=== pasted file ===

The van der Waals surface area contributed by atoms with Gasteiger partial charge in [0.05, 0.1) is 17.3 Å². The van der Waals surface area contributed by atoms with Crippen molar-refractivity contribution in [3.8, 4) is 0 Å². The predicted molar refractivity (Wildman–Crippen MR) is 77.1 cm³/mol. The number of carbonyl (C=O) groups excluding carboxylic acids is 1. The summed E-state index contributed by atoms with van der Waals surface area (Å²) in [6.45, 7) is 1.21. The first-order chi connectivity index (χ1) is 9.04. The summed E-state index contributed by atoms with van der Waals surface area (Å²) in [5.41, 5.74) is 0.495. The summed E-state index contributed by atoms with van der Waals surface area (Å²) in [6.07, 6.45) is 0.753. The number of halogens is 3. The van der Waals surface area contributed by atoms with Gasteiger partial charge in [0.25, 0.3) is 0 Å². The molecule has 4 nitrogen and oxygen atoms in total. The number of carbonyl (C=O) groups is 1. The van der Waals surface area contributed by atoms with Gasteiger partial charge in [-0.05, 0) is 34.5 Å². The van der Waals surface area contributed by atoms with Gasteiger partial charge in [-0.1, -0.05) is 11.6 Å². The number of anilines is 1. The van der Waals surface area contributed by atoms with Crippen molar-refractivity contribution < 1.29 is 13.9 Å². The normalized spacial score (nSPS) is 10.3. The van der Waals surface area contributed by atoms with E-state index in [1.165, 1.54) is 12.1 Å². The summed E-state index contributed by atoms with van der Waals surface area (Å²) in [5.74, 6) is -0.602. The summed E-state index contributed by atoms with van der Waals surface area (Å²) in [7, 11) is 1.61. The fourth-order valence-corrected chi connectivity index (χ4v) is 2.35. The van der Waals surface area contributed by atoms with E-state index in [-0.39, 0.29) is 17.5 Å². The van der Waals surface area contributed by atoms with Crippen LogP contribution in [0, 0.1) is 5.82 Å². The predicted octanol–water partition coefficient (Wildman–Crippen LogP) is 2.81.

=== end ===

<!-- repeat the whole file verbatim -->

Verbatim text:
The van der Waals surface area contributed by atoms with Gasteiger partial charge in [0.05, 0.1) is 17.3 Å². The van der Waals surface area contributed by atoms with Crippen molar-refractivity contribution in [3.8, 4) is 0 Å². The predicted molar refractivity (Wildman–Crippen MR) is 77.1 cm³/mol. The number of carbonyl (C=O) groups excluding carboxylic acids is 1. The summed E-state index contributed by atoms with van der Waals surface area (Å²) in [6.45, 7) is 1.21. The first-order chi connectivity index (χ1) is 9.04. The summed E-state index contributed by atoms with van der Waals surface area (Å²) in [5.41, 5.74) is 0.495. The summed E-state index contributed by atoms with van der Waals surface area (Å²) in [6.07, 6.45) is 0.753. The number of halogens is 3. The van der Waals surface area contributed by atoms with Gasteiger partial charge in [0.25, 0.3) is 0 Å². The molecule has 4 nitrogen and oxygen atoms in total. The number of carbonyl (C=O) groups is 1. The van der Waals surface area contributed by atoms with Gasteiger partial charge in [-0.05, 0) is 34.5 Å². The van der Waals surface area contributed by atoms with Gasteiger partial charge in [-0.1, -0.05) is 11.6 Å². The number of anilines is 1. The van der Waals surface area contributed by atoms with Crippen molar-refractivity contribution < 1.29 is 13.9 Å². The normalized spacial score (nSPS) is 10.3. The van der Waals surface area contributed by atoms with E-state index in [1.165, 1.54) is 12.1 Å². The summed E-state index contributed by atoms with van der Waals surface area (Å²) in [5.74, 6) is -0.602. The summed E-state index contributed by atoms with van der Waals surface area (Å²) in [7, 11) is 1.61. The fourth-order valence-corrected chi connectivity index (χ4v) is 2.35. The van der Waals surface area contributed by atoms with E-state index in [-0.39, 0.29) is 17.5 Å². The van der Waals surface area contributed by atoms with Crippen LogP contribution in [0, 0.1) is 5.82 Å². The predicted octanol–water partition coefficient (Wildman–Crippen LogP) is 2.81.